While it's great to have gigabit internet service in Chattanooga, I wonder just how much of a competitive edge it gives us.
According to news reports, gig service is available for $26-$48 in Hong Kong, $70 in Kansas City, and the bargain basement price of $350 in Chattanooga.
If Mr. DePriest is anticipating throngs of cyberpreneurs tripping over themselves to locate here, I hope he doesn't turn blue from holding his breath.
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Where else is gig service available? Little Chattanooga is one of the few places on the planet to offer this service and yet you still want to complain. Comcast recently snidely remarked that EPB only has eight gigabit customers. Guess how many gigabit customers Comcast has?
The price for gig service is not set in stone. I'm sure the folks are savvy enough to adjust their prices based on market demand.
I'd rather be in Chattanooga, where there is a fiber system fully deployed, than any other city where they are behind the cutting edge.
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Chattanoogans should be proud of all the wickedly smart folks in this town that are working together to continue to make Chattanooga a leading progressive community. The cost of a gig is, more or less, a chicken and egg debate. What should be remembered is that the visionary leadership of EPB has caused Chattanooga to propel itself into the 21st century in a way unlike any other community in the U.S. There are thousands of U.S. cities that are envious of the fiber/ smart grid that has been deployed in our community, proven by the fact that over 1,100 cities competed to be Google's first fiber community.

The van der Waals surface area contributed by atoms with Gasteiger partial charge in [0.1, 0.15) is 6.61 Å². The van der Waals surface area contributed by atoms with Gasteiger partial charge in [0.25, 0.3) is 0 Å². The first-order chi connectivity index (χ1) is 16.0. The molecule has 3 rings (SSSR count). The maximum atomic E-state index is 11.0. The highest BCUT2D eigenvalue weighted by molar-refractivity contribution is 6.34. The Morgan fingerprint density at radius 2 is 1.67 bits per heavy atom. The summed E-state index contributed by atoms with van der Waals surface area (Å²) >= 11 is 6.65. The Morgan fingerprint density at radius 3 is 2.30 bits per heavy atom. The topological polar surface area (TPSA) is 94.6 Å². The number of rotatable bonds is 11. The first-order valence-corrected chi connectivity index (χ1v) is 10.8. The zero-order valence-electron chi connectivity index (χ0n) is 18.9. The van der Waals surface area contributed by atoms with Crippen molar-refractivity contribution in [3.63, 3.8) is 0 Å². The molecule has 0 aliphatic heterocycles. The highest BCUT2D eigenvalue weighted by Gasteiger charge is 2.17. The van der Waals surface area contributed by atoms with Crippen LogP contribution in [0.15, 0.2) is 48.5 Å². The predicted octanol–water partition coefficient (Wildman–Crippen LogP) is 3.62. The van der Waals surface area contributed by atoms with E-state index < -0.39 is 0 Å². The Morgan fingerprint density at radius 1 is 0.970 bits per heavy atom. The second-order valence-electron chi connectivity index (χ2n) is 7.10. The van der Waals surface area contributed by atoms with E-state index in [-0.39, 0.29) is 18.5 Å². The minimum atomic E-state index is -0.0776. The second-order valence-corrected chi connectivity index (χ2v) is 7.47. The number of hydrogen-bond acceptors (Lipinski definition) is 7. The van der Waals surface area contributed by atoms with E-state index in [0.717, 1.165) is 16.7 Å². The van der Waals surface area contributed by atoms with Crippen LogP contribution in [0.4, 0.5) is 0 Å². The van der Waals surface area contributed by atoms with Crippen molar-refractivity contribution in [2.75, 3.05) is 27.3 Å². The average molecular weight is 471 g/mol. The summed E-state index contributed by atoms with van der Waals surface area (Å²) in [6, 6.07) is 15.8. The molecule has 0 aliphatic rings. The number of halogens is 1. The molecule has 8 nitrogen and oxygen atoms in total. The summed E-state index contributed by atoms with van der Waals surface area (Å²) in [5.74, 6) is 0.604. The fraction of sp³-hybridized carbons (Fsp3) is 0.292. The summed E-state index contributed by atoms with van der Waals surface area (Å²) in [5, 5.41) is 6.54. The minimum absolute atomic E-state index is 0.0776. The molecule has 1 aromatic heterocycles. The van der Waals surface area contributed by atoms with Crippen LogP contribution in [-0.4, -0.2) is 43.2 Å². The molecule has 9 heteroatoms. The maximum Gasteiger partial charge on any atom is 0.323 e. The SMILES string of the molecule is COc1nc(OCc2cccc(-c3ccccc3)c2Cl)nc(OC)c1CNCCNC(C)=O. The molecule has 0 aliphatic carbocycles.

To compare Google's "announced" prices in Kansas City (which are in fact still in construction and will likely take another 2-3 years before being fully deployed) to EPB's prices is not a fair comparison. While Google is adopting an overall marketing strategy for a global company, EPB has to follow a business model. EPB's 40,000+ customers have a minimum service of 30mbps symmetrical service, an astonishingly high connectivity that's faster than the vast majority of the rest of the world; the price for this service is extremely competitive.
While there is almost no argument that the next generation of the internet will be super high speed networks, our community is very fortunate to be one of the leading cities of the world. As to the cost of a gig, as with almost all technological ventures, the cost will decrease as the demand increases. Hopefully, Chattanooga companies will be the leaders in creating this demand.
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I am just curious as to why EPB has not engaged in honest advertising. In several commercials EPB claims that their employees are the ones who are the ones you see in your local grocery store. Are they suggesting that AT&T and Comcast employees commute each companies' home office each day?
They are also bragging about the "Gig Tank" winners. That's a great thing to brag about if they actually brought jobs to the Chattanooga area. Instead they are giving the money away to companies that will likely never return to spend that money. Of the $160,000 that awarded in Chattanooga, how much of that money will be spent in Chattanooga?